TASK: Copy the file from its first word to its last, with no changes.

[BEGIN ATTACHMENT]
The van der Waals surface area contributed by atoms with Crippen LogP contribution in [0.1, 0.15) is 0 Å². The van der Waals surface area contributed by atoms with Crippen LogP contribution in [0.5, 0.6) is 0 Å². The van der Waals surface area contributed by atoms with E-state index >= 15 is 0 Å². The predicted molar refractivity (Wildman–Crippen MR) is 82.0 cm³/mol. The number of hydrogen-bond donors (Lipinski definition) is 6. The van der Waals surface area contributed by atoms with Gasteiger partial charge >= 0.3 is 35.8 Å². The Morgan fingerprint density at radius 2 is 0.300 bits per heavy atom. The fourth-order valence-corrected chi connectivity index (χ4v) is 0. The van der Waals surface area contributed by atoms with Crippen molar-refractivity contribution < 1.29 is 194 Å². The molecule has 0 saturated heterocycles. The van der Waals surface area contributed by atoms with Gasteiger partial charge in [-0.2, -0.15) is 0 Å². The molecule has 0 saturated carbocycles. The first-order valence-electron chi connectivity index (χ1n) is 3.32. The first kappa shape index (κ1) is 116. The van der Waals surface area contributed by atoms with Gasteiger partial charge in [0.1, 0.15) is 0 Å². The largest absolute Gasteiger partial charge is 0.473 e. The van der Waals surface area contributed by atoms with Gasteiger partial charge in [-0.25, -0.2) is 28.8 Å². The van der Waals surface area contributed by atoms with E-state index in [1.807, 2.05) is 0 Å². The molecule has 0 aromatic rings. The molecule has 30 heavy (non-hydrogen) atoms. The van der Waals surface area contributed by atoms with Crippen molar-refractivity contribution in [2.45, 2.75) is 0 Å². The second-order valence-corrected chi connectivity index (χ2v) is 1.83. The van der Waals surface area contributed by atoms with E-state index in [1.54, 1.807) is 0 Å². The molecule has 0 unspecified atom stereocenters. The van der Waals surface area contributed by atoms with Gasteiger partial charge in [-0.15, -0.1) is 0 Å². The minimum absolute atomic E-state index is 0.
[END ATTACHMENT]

The van der Waals surface area contributed by atoms with Crippen LogP contribution in [0.1, 0.15) is 0 Å². The van der Waals surface area contributed by atoms with Crippen LogP contribution in [0.5, 0.6) is 0 Å². The van der Waals surface area contributed by atoms with E-state index >= 15 is 0 Å². The predicted molar refractivity (Wildman–Crippen MR) is 82.0 cm³/mol. The number of hydrogen-bond donors (Lipinski definition) is 6. The van der Waals surface area contributed by atoms with Gasteiger partial charge >= 0.3 is 35.8 Å². The Morgan fingerprint density at radius 2 is 0.300 bits per heavy atom. The fourth-order valence-corrected chi connectivity index (χ4v) is 0. The van der Waals surface area contributed by atoms with Crippen molar-refractivity contribution < 1.29 is 194 Å². The molecule has 0 saturated heterocycles. The van der Waals surface area contributed by atoms with Gasteiger partial charge in [-0.2, -0.15) is 0 Å². The molecule has 0 saturated carbocycles. The first-order valence-electron chi connectivity index (χ1n) is 3.32. The first kappa shape index (κ1) is 116. The van der Waals surface area contributed by atoms with Gasteiger partial charge in [0.1, 0.15) is 0 Å². The largest absolute Gasteiger partial charge is 0.473 e. The van der Waals surface area contributed by atoms with Gasteiger partial charge in [-0.25, -0.2) is 28.8 Å². The van der Waals surface area contributed by atoms with E-state index in [1.807, 2.05) is 0 Å². The molecule has 0 aromatic rings. The molecule has 30 heavy (non-hydrogen) atoms. The van der Waals surface area contributed by atoms with Crippen molar-refractivity contribution in [2.45, 2.75) is 0 Å². The second-order valence-corrected chi connectivity index (χ2v) is 1.83. The van der Waals surface area contributed by atoms with E-state index in [1.54, 1.807) is 0 Å². The molecule has 0 unspecified atom stereocenters. The van der Waals surface area contributed by atoms with Gasteiger partial charge in [-0.15, -0.1) is 0 Å². The minimum absolute atomic E-state index is 0.